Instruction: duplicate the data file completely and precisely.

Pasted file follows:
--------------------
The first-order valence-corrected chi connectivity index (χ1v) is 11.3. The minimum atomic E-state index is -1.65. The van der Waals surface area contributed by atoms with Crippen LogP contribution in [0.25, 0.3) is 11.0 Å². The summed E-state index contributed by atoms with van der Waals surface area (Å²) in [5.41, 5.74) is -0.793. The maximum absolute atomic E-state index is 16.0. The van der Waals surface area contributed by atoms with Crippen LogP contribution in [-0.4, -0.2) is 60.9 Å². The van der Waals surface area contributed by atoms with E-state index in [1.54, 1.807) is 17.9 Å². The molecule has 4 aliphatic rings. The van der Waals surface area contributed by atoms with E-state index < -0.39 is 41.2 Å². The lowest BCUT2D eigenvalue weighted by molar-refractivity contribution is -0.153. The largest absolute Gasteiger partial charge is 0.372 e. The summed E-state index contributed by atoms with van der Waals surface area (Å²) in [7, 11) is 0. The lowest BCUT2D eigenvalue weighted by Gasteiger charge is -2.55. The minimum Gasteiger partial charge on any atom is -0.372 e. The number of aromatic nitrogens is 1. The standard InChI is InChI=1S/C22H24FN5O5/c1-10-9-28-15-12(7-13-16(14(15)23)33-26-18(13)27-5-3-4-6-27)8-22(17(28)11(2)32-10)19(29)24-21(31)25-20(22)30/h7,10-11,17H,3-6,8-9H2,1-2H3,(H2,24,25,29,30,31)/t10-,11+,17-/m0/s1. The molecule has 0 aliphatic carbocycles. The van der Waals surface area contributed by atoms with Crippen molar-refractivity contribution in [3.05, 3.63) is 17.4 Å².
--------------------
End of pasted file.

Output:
The first-order valence-corrected chi connectivity index (χ1v) is 11.3. The minimum atomic E-state index is -1.65. The van der Waals surface area contributed by atoms with Crippen LogP contribution in [0.25, 0.3) is 11.0 Å². The summed E-state index contributed by atoms with van der Waals surface area (Å²) in [5.41, 5.74) is -0.793. The maximum absolute atomic E-state index is 16.0. The van der Waals surface area contributed by atoms with Crippen LogP contribution in [-0.4, -0.2) is 60.9 Å². The van der Waals surface area contributed by atoms with E-state index in [1.54, 1.807) is 17.9 Å². The molecule has 4 aliphatic rings. The van der Waals surface area contributed by atoms with E-state index < -0.39 is 41.2 Å². The lowest BCUT2D eigenvalue weighted by molar-refractivity contribution is -0.153. The largest absolute Gasteiger partial charge is 0.372 e. The summed E-state index contributed by atoms with van der Waals surface area (Å²) in [7, 11) is 0. The lowest BCUT2D eigenvalue weighted by Gasteiger charge is -2.55. The minimum Gasteiger partial charge on any atom is -0.372 e. The number of aromatic nitrogens is 1. The standard InChI is InChI=1S/C22H24FN5O5/c1-10-9-28-15-12(7-13-16(14(15)23)33-26-18(13)27-5-3-4-6-27)8-22(17(28)11(2)32-10)19(29)24-21(31)25-20(22)30/h7,10-11,17H,3-6,8-9H2,1-2H3,(H2,24,25,29,30,31)/t10-,11+,17-/m0/s1. The molecule has 0 aliphatic carbocycles. The van der Waals surface area contributed by atoms with Crippen molar-refractivity contribution in [3.05, 3.63) is 17.4 Å².